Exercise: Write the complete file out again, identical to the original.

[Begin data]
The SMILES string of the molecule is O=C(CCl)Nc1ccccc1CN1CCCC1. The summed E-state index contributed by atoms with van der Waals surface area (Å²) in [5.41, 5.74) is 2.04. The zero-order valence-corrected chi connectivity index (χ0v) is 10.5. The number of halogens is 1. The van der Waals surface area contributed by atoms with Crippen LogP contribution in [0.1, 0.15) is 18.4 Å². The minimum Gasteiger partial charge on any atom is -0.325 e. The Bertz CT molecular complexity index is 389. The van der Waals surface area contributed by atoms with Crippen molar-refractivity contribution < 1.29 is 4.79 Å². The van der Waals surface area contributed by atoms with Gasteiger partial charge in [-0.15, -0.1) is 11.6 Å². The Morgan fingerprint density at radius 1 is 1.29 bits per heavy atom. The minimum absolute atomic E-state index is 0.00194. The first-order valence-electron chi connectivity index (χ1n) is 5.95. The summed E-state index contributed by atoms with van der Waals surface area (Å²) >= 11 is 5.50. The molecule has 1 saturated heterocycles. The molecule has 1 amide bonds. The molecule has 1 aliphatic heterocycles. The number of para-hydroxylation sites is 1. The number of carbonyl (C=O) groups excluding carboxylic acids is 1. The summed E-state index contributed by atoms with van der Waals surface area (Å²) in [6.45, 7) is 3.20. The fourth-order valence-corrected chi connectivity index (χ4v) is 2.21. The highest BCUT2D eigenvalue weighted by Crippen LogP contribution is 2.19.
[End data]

The SMILES string of the molecule is O=C(CCl)Nc1ccccc1CN1CCCC1. The summed E-state index contributed by atoms with van der Waals surface area (Å²) in [5.41, 5.74) is 2.04. The zero-order valence-corrected chi connectivity index (χ0v) is 10.5. The number of halogens is 1. The van der Waals surface area contributed by atoms with Crippen LogP contribution in [0.1, 0.15) is 18.4 Å². The minimum Gasteiger partial charge on any atom is -0.325 e. The Bertz CT molecular complexity index is 389. The van der Waals surface area contributed by atoms with Crippen molar-refractivity contribution < 1.29 is 4.79 Å². The van der Waals surface area contributed by atoms with Gasteiger partial charge in [-0.15, -0.1) is 11.6 Å². The Morgan fingerprint density at radius 1 is 1.29 bits per heavy atom. The minimum absolute atomic E-state index is 0.00194. The first-order valence-electron chi connectivity index (χ1n) is 5.95. The summed E-state index contributed by atoms with van der Waals surface area (Å²) >= 11 is 5.50. The molecule has 1 saturated heterocycles. The molecule has 1 amide bonds. The molecule has 1 aliphatic heterocycles. The number of para-hydroxylation sites is 1. The number of carbonyl (C=O) groups excluding carboxylic acids is 1. The summed E-state index contributed by atoms with van der Waals surface area (Å²) in [6.45, 7) is 3.20. The fourth-order valence-corrected chi connectivity index (χ4v) is 2.21. The highest BCUT2D eigenvalue weighted by Crippen LogP contribution is 2.19.